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Posted June 07, 2003 by publisher in US Embargo

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By Irwin Arieff | Reuters

UNITED NATIONS - Cuba accused the United States on Friday of cutting back on visas to Cubans hoping to visit or migrate although it encouraged hijackings and illegal immigrants, but Washington rejected the allegations.

The exchange took place at the latest round of semi-annual U.S.-Cuban talks conducted under a 1994 agreement aimed at ensuring safe and legal migration.

    The talks at the U.S. mission to the United Nations in New York were marked by disagreement on each point raised, Cuban officials said. The two sides even differed on whether this was the 19th such meeting, as Washington insisted, or the 20th, according to Cuba.

    Rafael Dausa, head of the Cuban delegation, accused Washington of violating the 1994 accord through its ‘‘wet foot, dry foot’’ policy of automatically granting residence to Cuban boat people able to make land across the Florida straits.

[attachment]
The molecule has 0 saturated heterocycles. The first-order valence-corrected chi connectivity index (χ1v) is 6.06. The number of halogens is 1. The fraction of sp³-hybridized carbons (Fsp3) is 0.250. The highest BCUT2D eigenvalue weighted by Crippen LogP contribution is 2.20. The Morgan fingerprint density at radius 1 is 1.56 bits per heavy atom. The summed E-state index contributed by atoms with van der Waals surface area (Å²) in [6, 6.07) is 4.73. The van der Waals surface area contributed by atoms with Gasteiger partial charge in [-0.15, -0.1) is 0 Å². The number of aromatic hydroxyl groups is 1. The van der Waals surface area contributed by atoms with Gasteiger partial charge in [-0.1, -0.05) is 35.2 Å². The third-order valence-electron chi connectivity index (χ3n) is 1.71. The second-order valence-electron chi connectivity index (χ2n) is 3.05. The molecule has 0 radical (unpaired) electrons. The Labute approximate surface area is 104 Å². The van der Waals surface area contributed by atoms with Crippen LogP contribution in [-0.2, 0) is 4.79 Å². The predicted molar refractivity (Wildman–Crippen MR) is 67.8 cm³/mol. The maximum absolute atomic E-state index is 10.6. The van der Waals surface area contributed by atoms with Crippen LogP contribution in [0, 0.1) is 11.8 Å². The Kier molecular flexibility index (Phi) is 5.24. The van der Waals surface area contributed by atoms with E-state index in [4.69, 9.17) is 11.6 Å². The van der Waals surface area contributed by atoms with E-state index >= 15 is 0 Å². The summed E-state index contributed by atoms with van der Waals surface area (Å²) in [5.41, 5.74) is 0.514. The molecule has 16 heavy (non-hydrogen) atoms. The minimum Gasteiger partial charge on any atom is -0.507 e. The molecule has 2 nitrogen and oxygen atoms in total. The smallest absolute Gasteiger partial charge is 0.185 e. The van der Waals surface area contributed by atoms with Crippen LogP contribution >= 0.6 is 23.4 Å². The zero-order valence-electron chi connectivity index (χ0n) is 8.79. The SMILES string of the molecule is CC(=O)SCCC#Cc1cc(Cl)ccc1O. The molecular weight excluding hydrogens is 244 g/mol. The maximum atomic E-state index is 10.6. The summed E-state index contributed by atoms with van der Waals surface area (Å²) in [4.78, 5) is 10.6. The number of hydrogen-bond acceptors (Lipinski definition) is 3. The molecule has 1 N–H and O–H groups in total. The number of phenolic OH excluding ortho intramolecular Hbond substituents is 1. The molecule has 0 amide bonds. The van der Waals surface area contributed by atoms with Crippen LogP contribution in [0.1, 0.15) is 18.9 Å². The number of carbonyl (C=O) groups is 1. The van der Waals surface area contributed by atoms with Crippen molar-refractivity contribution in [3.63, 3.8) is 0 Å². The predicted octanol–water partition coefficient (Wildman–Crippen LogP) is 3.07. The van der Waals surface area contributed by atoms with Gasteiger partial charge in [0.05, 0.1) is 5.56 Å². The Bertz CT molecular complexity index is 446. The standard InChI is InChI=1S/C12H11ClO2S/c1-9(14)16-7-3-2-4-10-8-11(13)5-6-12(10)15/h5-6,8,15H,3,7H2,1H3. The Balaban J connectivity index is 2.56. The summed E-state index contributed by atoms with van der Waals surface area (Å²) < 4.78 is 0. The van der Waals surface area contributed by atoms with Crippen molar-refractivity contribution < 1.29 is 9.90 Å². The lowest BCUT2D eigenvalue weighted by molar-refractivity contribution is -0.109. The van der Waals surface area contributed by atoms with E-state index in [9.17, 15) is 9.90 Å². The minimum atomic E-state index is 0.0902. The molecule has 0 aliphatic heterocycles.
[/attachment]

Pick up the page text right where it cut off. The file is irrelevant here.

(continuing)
Washington was also failing to meet a vow to let at least 20,000 Cubans a year migrate legally to the United States, cutting back so far in 2003 to just 1,200 visas, he said.


President Fidel Castro, in power since a 1959 communist revolution, has said the recent firing-squad executions of three men who hijacked a ferry to try to reach the United States was necessary to stop a mass exodus encouraged by the U.S. policy of granting Cubans automatic residence.

‘‘If the United States were to return hijackers to Cuba, this would eliminate the problem,’’ Dausa told a news conference.

    ‘‘Plane hijackers that have committed terrorism and put people lives in danger enjoy impunity in the United States,’’ Cuban Foreign Minister Felipe Perez Roque said in Havana. ‘‘I expect greater commitment by the United States in collaborating in a matter that benefits the stability of both countries.’’

    But Richard Grenell, spokesman for U.S. Ambassador John Negroponte, said the problem was Havana’s, not Washington’s.

    ‘‘If the government of Cuba were open and democratic, its citizens would be able to freely travel and operate in an open-market system and would not be eager to leave, whether legally or illegally,’’ Grenell told Reuters.

    He said the U.S. delegation had given the Cuban officials the names of 636 Cubans who had been granted visas by the United States but had not been allowed to leave by Cuba.

    Dausa said he would check out the list but in the past, ‘‘the vast majority’’ of those on such lists had been found to have already migrated or were in the process of doing so.

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